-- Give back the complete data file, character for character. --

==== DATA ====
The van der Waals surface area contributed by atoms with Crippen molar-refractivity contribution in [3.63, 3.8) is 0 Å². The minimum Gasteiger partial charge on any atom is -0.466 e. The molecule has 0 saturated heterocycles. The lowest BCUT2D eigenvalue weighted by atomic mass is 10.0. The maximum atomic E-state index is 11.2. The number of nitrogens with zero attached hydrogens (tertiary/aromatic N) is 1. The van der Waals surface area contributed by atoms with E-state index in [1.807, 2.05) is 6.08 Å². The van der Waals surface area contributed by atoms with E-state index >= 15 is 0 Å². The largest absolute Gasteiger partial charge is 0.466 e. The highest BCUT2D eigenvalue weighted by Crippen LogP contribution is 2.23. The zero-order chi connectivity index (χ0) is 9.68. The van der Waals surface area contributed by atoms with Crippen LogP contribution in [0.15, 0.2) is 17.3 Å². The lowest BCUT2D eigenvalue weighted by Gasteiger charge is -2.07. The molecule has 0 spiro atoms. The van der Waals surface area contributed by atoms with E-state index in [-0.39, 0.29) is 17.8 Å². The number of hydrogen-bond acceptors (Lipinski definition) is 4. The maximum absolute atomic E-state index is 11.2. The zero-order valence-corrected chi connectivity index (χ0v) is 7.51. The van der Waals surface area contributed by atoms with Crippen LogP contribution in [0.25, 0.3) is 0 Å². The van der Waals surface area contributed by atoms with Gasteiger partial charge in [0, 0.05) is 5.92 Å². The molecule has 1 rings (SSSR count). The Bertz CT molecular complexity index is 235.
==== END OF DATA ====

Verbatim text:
The van der Waals surface area contributed by atoms with Crippen molar-refractivity contribution in [3.63, 3.8) is 0 Å². The minimum Gasteiger partial charge on any atom is -0.466 e. The molecule has 0 saturated heterocycles. The lowest BCUT2D eigenvalue weighted by atomic mass is 10.0. The maximum atomic E-state index is 11.2. The number of nitrogens with zero attached hydrogens (tertiary/aromatic N) is 1. The van der Waals surface area contributed by atoms with E-state index in [1.807, 2.05) is 6.08 Å². The van der Waals surface area contributed by atoms with E-state index >= 15 is 0 Å². The largest absolute Gasteiger partial charge is 0.466 e. The highest BCUT2D eigenvalue weighted by Crippen LogP contribution is 2.23. The zero-order chi connectivity index (χ0) is 9.68. The van der Waals surface area contributed by atoms with Crippen LogP contribution in [0.15, 0.2) is 17.3 Å². The lowest BCUT2D eigenvalue weighted by Gasteiger charge is -2.07. The molecule has 0 spiro atoms. The van der Waals surface area contributed by atoms with E-state index in [-0.39, 0.29) is 17.8 Å². The number of hydrogen-bond acceptors (Lipinski definition) is 4. The maximum absolute atomic E-state index is 11.2. The zero-order valence-corrected chi connectivity index (χ0v) is 7.51. The van der Waals surface area contributed by atoms with Crippen LogP contribution in [0.25, 0.3) is 0 Å². The van der Waals surface area contributed by atoms with Gasteiger partial charge in [0, 0.05) is 5.92 Å². The molecule has 1 rings (SSSR count). The Bertz CT molecular complexity index is 235.